As Democrats continued Thursday to hammer Majority Leader Kevin McCarthy for his Benghazi committee comments, Speaker John A. Boehner decided to step in.
Not once in his four-paragraph statement, however, does the Ohio Republican mention McCarthy. The Ohio Republican also chose not to allude to the Fox News interview in which McCarthy — the favorite to succeed him as speaker — credited the select committee with undermining 2016 presidential front-runner Hillary Rodham Clinton by discovering the private email server she used as secretary of State.
Instead, Boehner sought to hammer home the message House Republicans have tried desperately to adhere to since the committee's 2014 founding: The panel is charged with impartially probing the circumstances surrounding the deadly September 2012 attacks on the U.S. consulate in Benghazi, Libya.
"This investigation has never been about former Secretary of State Clinton and never will be," Boehner said. "Indeed, the Select Committee’s very existence is only the result of the Obama administration’s obstruction of routine congressional investigations and its failure to properly comply with subpoenas and document requests.
"The fact remains that Secretary Clinton and the Obama administration have done everything they can to delay, derail, and stop this investigation," Boehner continued. "They’ve failed to turn over documents in a timely way, and their own actions have needlessly prolonged this panel’s work. The members of this committee have worked diligently and professionally to fulfill this important mission and they will continue to do so."
Boehner's decision not to overtly make his statement about defending McCarthy is notable, given the barrage of criticism from Democrats — and from some Republicans — that the California lawmaker should have chosen his words more carefully if he wants to lead the House GOP.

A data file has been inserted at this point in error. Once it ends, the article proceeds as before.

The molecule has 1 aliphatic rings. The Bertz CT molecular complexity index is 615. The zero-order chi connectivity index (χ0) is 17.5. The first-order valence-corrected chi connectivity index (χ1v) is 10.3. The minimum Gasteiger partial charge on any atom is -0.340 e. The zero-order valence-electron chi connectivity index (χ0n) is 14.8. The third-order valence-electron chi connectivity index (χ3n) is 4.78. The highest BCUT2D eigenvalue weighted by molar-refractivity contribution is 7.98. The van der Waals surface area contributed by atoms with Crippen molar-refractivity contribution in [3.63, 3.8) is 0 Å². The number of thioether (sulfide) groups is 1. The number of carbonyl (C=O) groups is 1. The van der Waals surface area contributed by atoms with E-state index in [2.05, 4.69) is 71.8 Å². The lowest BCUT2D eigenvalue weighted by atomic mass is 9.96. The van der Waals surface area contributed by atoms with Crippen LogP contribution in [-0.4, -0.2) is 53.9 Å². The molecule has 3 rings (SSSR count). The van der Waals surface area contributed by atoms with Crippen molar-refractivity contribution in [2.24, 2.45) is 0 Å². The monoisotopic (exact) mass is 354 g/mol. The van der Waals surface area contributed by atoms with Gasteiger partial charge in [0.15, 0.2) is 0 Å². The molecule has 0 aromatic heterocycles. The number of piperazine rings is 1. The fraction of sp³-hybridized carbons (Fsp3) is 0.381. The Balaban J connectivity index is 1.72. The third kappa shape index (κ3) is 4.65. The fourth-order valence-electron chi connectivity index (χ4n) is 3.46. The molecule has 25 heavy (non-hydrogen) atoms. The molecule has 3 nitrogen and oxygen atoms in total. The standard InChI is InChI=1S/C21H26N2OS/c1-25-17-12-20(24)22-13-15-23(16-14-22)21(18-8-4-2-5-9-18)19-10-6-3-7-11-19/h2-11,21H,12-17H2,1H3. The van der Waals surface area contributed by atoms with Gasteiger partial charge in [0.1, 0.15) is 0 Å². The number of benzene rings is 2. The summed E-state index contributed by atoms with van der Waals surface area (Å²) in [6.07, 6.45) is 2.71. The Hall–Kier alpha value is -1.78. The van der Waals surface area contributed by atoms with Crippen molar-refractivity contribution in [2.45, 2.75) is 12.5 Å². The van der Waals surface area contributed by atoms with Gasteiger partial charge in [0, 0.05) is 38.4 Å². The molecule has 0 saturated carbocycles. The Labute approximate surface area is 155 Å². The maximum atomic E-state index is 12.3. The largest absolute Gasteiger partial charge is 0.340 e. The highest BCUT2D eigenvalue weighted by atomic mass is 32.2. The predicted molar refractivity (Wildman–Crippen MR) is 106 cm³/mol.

Just a day earlier, top Republicans such as Rules Committee Chairman Pete Sessions of Texas and Oversight and Government Reform Chairman Jason Chaffetz of Utah were openly questioning the propriety of the McCarthy comment.
"Those statements are just absolutely inappropriate, they should be withdrawn, Mr. McCarthy should apologize," Chaffetz said.
"“I would not have drawn that conclusion myself to say that publicly," Sessions told CQ Roll Call .
The controversy couldn't come at a worse time for the California Republican, one week before he goes before his GOP colleagues and asks for their support as the party's candidate for speaker.
McCarthy's press shop has tried to re-emphasize the Benghazi committee's mission rather than try to contextualize or explain the boss's comments.
“The Select Committee on Benghazi has always been focused on getting the facts about the attacks on our diplomatic facilities in Libya that lead to the death of four Americans. This was the right thing to do and the Committee has worked judiciously and honestly,” said McCarthy spokesman Matt Sparks. "These inquiries have nothing to do with politics and everything to do with the consequences of what the former Secretary has done and her confusing, conflicting, and demonstrably false responses."